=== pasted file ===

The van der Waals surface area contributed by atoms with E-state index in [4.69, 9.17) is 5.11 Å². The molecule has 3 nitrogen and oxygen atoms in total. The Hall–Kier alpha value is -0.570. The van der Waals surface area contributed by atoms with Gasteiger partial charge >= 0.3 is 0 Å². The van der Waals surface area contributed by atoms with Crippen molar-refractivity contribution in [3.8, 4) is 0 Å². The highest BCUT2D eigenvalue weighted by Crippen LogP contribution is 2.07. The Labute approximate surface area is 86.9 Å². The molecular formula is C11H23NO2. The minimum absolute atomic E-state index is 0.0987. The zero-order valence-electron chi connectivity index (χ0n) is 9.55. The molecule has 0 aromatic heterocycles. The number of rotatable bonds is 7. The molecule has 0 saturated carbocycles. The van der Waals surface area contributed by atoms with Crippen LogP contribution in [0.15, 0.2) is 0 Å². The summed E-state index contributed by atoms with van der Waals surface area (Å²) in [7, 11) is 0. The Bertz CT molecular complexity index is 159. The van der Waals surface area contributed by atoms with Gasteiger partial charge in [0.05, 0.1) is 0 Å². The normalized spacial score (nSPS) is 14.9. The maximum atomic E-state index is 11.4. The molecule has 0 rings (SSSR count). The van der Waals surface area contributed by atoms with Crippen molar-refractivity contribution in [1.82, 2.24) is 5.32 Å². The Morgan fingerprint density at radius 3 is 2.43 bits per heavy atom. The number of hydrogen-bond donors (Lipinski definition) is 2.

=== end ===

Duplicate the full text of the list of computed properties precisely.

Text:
The van der Waals surface area contributed by atoms with E-state index in [4.69, 9.17) is 5.11 Å². The molecule has 3 nitrogen and oxygen atoms in total. The Hall–Kier alpha value is -0.570. The van der Waals surface area contributed by atoms with Gasteiger partial charge >= 0.3 is 0 Å². The van der Waals surface area contributed by atoms with Crippen molar-refractivity contribution in [3.8, 4) is 0 Å². The highest BCUT2D eigenvalue weighted by Crippen LogP contribution is 2.07. The Labute approximate surface area is 86.9 Å². The molecular formula is C11H23NO2. The minimum absolute atomic E-state index is 0.0987. The zero-order valence-electron chi connectivity index (χ0n) is 9.55. The molecule has 0 aromatic heterocycles. The number of rotatable bonds is 7. The molecule has 0 saturated carbocycles. The van der Waals surface area contributed by atoms with Crippen LogP contribution in [0.15, 0.2) is 0 Å². The summed E-state index contributed by atoms with van der Waals surface area (Å²) in [7, 11) is 0. The Bertz CT molecular complexity index is 159. The van der Waals surface area contributed by atoms with Gasteiger partial charge in [0.05, 0.1) is 0 Å². The normalized spacial score (nSPS) is 14.9. The maximum atomic E-state index is 11.4. The molecule has 0 rings (SSSR count). The van der Waals surface area contributed by atoms with Crippen molar-refractivity contribution in [1.82, 2.24) is 5.32 Å². The Morgan fingerprint density at radius 3 is 2.43 bits per heavy atom. The number of hydrogen-bond donors (Lipinski definition) is 2.